"Almost on a weekly basis people come in making a pilgrimage to Mecca," says birthday party chairman Richard Switzer. "All we're doing is giving them more things to do when they arrive."

Clearly the most significant new attraction will be the museum, the first anywhere to honor Disney. Rush Johnson and a few friends — "former Marceliners who've done well elsewhere," he says — bought the old two-story Sante Fe depot. Local donations, state and federal grants and Disney Corp. stock donated by Walt's descendents are paying for a total restoration of the building. The Disney family is also providing many of the artifacts that will fill the museum.

A feasibility study funded by the state of Missouri and USDA found the museum will prove to be a major tourism draw in northern Missouri — especially once Highway 36 is expanded to four lanes across the state.

Misato Ochi, a Japanese television personality, takes photos from a tour bus during a visit to Marceline. The small north-central Missouri town attracts thousands of visitors each year. Tourists, many of them from foreign countries, come to trace Walt Disney's roots. Ochi was in town filming segments for a Japanese television show.

"They came up with the figures that we'd hit 210,000 people a year. We have no reason to doubt their estimates," Johnson says.

"Let's say that's too optimistic. Let's cut that down to 50,000. Wouldn't that make a huge difference to Marceline?" asks Switzer. "If we had 50,000 people come in we're going to have more retail business on Main Street. We're going to have people staying in the hotels in Brookfield and Macon."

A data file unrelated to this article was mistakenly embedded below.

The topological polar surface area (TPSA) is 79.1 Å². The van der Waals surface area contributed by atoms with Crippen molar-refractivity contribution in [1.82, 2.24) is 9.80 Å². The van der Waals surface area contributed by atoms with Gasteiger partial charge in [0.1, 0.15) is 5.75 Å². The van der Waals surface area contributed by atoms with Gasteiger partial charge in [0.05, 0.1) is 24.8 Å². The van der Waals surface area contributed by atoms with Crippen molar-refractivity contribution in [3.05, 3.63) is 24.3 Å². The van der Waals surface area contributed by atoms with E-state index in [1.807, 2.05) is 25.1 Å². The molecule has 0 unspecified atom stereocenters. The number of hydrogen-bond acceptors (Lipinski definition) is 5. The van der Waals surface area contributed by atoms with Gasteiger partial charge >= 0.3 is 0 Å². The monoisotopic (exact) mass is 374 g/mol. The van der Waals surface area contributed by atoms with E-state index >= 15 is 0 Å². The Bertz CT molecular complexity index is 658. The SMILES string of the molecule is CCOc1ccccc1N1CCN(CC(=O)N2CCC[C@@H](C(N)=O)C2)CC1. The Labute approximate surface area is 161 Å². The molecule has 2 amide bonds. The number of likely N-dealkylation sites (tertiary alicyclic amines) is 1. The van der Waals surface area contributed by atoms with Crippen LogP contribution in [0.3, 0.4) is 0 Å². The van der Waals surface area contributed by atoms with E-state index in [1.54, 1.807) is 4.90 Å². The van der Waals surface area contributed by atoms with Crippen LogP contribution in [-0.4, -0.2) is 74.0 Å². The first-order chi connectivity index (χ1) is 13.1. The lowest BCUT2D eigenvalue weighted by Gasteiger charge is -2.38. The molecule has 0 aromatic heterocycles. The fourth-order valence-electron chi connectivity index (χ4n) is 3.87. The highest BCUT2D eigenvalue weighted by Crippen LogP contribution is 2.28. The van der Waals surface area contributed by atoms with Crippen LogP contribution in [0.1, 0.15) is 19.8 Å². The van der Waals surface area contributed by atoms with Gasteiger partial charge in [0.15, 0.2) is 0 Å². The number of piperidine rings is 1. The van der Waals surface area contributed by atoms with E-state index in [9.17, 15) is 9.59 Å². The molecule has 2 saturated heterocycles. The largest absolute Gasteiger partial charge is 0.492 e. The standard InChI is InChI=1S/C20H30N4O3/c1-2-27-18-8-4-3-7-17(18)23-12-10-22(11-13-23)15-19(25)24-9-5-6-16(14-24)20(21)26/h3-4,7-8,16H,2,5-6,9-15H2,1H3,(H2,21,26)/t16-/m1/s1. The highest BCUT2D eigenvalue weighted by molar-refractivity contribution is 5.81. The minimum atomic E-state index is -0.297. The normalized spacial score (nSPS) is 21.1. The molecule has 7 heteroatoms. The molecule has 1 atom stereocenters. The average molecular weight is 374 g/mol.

And that, at least as much as honoring the town's favorite son, is reason enough for Marceline to finally celebrate Disney in a big way. With several major industries Marceline fares better than most small towns, but conditions could be better.

Disney-related tourism — beginning with the 100th birthday celebration in September — may make the difference.

"We've seen the decline like any small town," Switzer says. "Bringing people to Marceline during this three-day celebration is really the initial step in bringing more tourism to north Missouri."

Marceline is preparing for 50,000 visitors during the Disney birthday. The museum will soon be a reality. Discussions with state tourism and agriculture officials have already begun with an eye toward a living history farm.

So while it might seem an insurmountable task to finally realize Walt Disney's dream of the Marceline Project nearly four decades after his death, those who remember him are determined to make it a reality.

"I don't think there's any doubt about it. There's enough of us that are going to work hard enough to see that it happens," Johnson says. "What we're doing, Walt would want that achieved."

For more information, write the Marceline Disney 100th Birthday office, 207 North Main Street USA Marceline, MO 64658; phone (660) 376-WALT or email:



Rural Missouri | June 2020 Issue